A new study from Parenting in Context Research Lab found parents are overwhelmed, kids are anxious and economic hardship is common during the pandemic. The pandemic presents parents with new challenges on how best to prepare and support their children for a different school experience. In the early days of the pandemic, nearly 80% of parents were educating their children at home.
Karla Goldman's article "Fifteen Years after Katrina: Lessons for August 2020" reflects on Hurricane Katrina and draws connections to the pandemic. Writes Goldman, "A crisis offers the opportunity to draw upon established strengths and reach forward for new possibilities implicit in working across differences, even as we hold fast to the essential connections and stories that define who we are."
Associate Dean for Research and Professor Rogério M. Pinto is the lead on the project “Brazil Theater Exchange: Innovation for Social Work Education,” which was recently awarded a Council on Social Work Education’s Katherine A. Kendall Institute of International Social Work Education grant. Since 2015 the Kendall Institute has awardedgrants that support international social work education projects that help prepare United States students for global citizenship and encourage opportunities for international social work.
“Brazil Theater Exchange: Innovation for Social Work Education” uses self-referential drama techniques to prepare social workers to overcome service barriers and enhance advocacy by developing and evaluating theater methods for social work education.
Professor Robert Joseph Taylor was quoted in Salon and CNN: "People are talking about the race disparity in COVID deaths, they're talking about the age disparity, but they're not talking about how race and age disparities interact: They're not talking about older Black adults."
On Wednesday, Detroit teachers voted to authorize a “safety strike,” should their concerns about protective equipment and protocols not be met. Associate Research Scientist Roland Zullo spoke with the Detroit Free Press about the potential legal consequences and public reaction. "No one knows about the exact risks" of COVID-19, Zullo said. "I don't think it'd be unreasonable and my guess is that the public would be on the teachers' side."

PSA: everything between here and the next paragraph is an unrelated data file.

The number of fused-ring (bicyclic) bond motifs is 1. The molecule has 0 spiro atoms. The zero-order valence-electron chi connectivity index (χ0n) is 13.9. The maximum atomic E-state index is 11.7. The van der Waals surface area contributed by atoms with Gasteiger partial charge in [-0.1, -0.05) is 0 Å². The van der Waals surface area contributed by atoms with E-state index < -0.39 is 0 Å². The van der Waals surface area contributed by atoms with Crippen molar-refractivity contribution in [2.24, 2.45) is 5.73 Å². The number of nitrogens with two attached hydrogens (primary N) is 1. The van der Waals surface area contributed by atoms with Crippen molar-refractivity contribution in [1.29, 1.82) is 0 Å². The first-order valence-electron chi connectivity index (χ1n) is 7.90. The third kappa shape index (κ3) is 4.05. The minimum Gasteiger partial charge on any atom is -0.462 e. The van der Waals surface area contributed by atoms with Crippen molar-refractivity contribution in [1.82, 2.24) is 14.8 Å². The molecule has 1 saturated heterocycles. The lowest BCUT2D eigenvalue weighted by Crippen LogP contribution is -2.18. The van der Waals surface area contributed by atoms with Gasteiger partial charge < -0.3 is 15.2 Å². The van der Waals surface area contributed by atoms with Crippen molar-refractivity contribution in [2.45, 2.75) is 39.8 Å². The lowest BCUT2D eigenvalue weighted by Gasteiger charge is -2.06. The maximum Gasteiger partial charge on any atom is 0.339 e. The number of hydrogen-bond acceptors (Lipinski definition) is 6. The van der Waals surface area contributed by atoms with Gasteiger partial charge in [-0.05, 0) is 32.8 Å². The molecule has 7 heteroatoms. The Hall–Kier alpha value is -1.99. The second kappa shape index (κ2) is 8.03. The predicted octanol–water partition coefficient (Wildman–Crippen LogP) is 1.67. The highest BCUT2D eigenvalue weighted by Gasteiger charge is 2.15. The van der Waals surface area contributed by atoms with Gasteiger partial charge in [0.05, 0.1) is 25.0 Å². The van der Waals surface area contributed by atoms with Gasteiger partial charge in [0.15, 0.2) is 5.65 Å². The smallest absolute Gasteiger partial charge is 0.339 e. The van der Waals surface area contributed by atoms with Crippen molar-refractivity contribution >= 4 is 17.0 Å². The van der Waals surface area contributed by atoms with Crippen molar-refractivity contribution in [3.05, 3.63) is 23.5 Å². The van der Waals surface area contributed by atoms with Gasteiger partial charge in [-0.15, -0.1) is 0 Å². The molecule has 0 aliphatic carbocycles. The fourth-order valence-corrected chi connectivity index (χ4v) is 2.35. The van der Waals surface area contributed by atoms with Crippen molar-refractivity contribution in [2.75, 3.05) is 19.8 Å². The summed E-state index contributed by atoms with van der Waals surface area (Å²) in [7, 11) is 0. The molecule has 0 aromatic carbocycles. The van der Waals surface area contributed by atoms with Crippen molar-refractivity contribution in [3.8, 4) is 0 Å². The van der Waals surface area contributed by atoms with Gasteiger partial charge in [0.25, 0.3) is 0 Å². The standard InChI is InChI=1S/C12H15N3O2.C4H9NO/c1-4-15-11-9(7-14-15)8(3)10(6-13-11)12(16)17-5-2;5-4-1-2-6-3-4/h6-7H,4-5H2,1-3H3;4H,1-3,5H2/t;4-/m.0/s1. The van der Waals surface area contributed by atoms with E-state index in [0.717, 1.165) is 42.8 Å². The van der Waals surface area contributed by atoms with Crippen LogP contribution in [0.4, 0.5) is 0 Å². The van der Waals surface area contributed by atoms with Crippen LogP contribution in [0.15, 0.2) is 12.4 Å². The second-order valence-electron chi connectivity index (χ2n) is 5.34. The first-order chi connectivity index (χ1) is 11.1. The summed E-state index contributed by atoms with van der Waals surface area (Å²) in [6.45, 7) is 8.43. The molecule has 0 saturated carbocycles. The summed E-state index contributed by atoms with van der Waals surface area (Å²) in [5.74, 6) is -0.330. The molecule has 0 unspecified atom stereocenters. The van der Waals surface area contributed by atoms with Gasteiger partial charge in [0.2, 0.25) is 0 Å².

Jaclynn Hawkins and Jamie Mitchell have each received loan repayment awards for their continued commitment to engage in health-disparities research. The awards are from the National Institute on Minority Health and Health Disparities whose loan repayment programs were established by Congress and designed to recruit and retain highly qualified health professionals into biomedical or biobehavioral research careers. Hawkins is an assistant professor and leads the Diabetes in Men's Health Lab. Mitchell is an assistant professor and is a co-director of the Co-investigator of the Michigan Center for Urban African American Aging Research.
Roland Zullo’s paper “Explaining Privatization Failure: The Vice of Sweet Carrots and Hard Sticks” has been selected by the editorial board of the Review of Radical Political Economics as winner of the Annual Best Paper Award. The paper explains why private contracting underperforms in the production of public services.
Clinical Assistant Professor Justin Hodge, MSW ‘13, won the Democratic primary for Washtenaw County Commissioner, 5th District; he’ll advance to face the Republican candidate in the November election.
Clinical Assistant Professor of Social Work Abigail Eiler was appointed to the Big Ten Anti-Hate and Anti-Racism Coalition. The coalition will encourage, educate and empower student-athletes and will develop tangible and actionable efforts in a collective manner and provide viable solutions addressing the issues of hate and racism in our society.
Professor Karla Goldman’s article in Forward discusses how the economic disruptions of the coronavirus add to the woes that have been threatening the viability of the historic institutions and programs that support Reform Judaism.
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